SOP varies, from no mention of the ghost and an NDA, to a name check on the dedication page, to a name on the cover as co-author. That’s all worked out in the contract and subject to negotiation. No one held a gun to the ghost’s head.

    Like or Dislike: Thumb up 10 Thumb down 0

  21. rudderpedals says:

    Doug, ITYM Sorensen not Schelisinger.

    Like or Dislike: Thumb up 2 Thumb down 0

  22. beth says:

    I am awaiting your next expose on the “dirty” secret of Clinton hiring people secretly known as “speechwriters”. I’m sure it’ll blow the lid off politics as we know it.

    Like or Dislike: Thumb up 11 Thumb down 0

  23. Grewgills says:

    Why publishers pay so much for them is puzzling, as is why anyone chooses to read them.

    The latter is puzzling, the former is based on the latter and is considerably less puzzling.

    @Doug Mataconis:

    Mentioning them in passing on page 500+ of a 600 page book is hardly an acknowledgment. And there’s only one “author” listed on the cover.

    True enough, but it is more acknowledgement than most ghost writers get on these types of books. As to it being a type of fraud, who doesn’t at least guess that any book written by a celebrity is ghost written? It is the rare exception that is actually written by the author listed on the cover.

    Like or Dislike: Thumb up 8 Thumb down 0

  24. James Joyner says:

    None of this is new or unique to Clinton. Since I’m in that game, I’m more irked by ghostwritten op-eds than ghostwritten autobiographies, in that the only reason the ghostwritten op-ed is being published at all is the famous byline. Frankly, a Clinton “autobiography” with the actual author’s name also appearing on the cover wouldn’t be any less marketable; it’s Clinton giving the inside scoop, not her prose skills, that are the selling point.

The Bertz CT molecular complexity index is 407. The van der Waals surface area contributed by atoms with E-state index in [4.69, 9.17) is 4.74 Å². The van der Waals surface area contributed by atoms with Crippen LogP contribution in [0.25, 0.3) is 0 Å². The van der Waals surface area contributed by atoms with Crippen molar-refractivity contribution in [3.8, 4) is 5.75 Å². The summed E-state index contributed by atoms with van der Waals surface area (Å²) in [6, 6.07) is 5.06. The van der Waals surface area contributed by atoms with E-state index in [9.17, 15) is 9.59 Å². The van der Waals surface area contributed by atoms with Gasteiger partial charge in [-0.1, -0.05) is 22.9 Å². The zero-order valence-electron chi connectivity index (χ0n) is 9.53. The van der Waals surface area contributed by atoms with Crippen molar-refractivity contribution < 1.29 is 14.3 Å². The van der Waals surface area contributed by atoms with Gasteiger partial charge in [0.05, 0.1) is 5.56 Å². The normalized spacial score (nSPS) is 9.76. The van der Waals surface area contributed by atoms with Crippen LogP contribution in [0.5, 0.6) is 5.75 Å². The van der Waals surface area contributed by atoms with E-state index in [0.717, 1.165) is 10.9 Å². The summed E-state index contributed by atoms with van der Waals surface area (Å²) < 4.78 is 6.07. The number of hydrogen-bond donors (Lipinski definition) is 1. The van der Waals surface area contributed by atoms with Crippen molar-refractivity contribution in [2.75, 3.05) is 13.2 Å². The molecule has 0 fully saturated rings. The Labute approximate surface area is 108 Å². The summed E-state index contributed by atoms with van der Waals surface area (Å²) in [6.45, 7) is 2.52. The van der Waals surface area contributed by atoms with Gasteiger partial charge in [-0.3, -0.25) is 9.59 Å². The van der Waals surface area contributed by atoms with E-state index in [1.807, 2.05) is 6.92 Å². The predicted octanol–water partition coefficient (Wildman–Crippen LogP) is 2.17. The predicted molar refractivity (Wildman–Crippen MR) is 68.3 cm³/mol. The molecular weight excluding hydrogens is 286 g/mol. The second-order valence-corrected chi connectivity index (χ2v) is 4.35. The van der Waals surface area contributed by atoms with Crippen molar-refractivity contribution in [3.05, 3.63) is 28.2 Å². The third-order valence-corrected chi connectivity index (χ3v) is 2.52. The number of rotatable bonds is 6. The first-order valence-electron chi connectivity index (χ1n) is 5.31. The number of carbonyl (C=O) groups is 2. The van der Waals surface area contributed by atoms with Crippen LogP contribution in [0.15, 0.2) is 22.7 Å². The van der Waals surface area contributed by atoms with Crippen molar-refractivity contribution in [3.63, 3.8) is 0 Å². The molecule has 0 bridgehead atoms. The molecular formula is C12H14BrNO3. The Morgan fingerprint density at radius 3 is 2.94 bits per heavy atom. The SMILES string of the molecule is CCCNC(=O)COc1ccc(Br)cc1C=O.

I’m annoyed by the practice of ghostwriting in book serials as well, at least if it’s not spelled out. I think that actually defrauds the reader. Years and years ago, I used to read the genre series “The Destroyer” by Richard Sapir and Warren Murphy. Books continued under their byline for years after Sapir’s death and Murphy eventually only had a loose affiliation with the books. That struck me as unethical.

    Readers deserve to know the truth. I never bought any of the “Tom Clancy” books once Clancy started having other people write them.

    Like or Dislike: Thumb up 8 Thumb down 0

  25. michael reynolds says:

    @James Joyner:

    I’d avoid James Patterson, then.

    Did you read Hardy Boys as a kid? I did. 100% ghosted. There was no Franklin W. Dixon. Ditto Nancy Drew and Carolyn Keene.

    Like or Dislike: Thumb up 7 Thumb down 0

  26. danimal says:

    @C. Clavin: I voted for Obama originally because I didn’t want to relive the insane, scandal-mongering, nitpicking criticisms we constantly encountered when Bill Clintion was president. I’ve learned, as have many others, that the insane, scandal-mongering, nitpicking criticisms didn’t go away once the Dems nominated a bland centrist-leaning technocrat with an apparently healthy family life.

    So when I read about the scandal of HRC having her book ghostwritten, it doesn’t even register. I think it’s funny that Doug rebuts with the “you’re being partisan” retort, when it’s pretty obvious who is biased, though I suppose not technically partisan. There’s no scandal, here, and the ethics are pretty normalized. Besides, any politician worth their salt will pore over every word written in an autobiography, even if the words origninated from someone else.

    Like or Dislike: Thumb up 11 Thumb down 0

  27. michael reynolds says:

    @danimal:

    Wow, that’s exactly why I picked Obama over Hillary. So, that worked out pretty well, eh?

    Like or Dislike: Thumb up 6 Thumb down 0

  28. michael reynolds says:

    I’m not as familiar with ghosting non-fiction as I am with fiction, but from what I’ve heard the principal and the ghost work pretty closely together. The ghost probably sketched out an outline, more a structural tool than anything else, and then started plugging in details supplied by Hillary or her aides. Guaranteed that Clinton aides pored every every word, extremely likely that Hillary did as well, and then there would be the editor, the copy editor, probably a fact-checker. Suffice to say a lot of eyeballs were on the ghost’s work. Probably drove the poor SOB crazy.

    Like or Dislike: Thumb up 9 Thumb down 0

  29. grumpy realist says: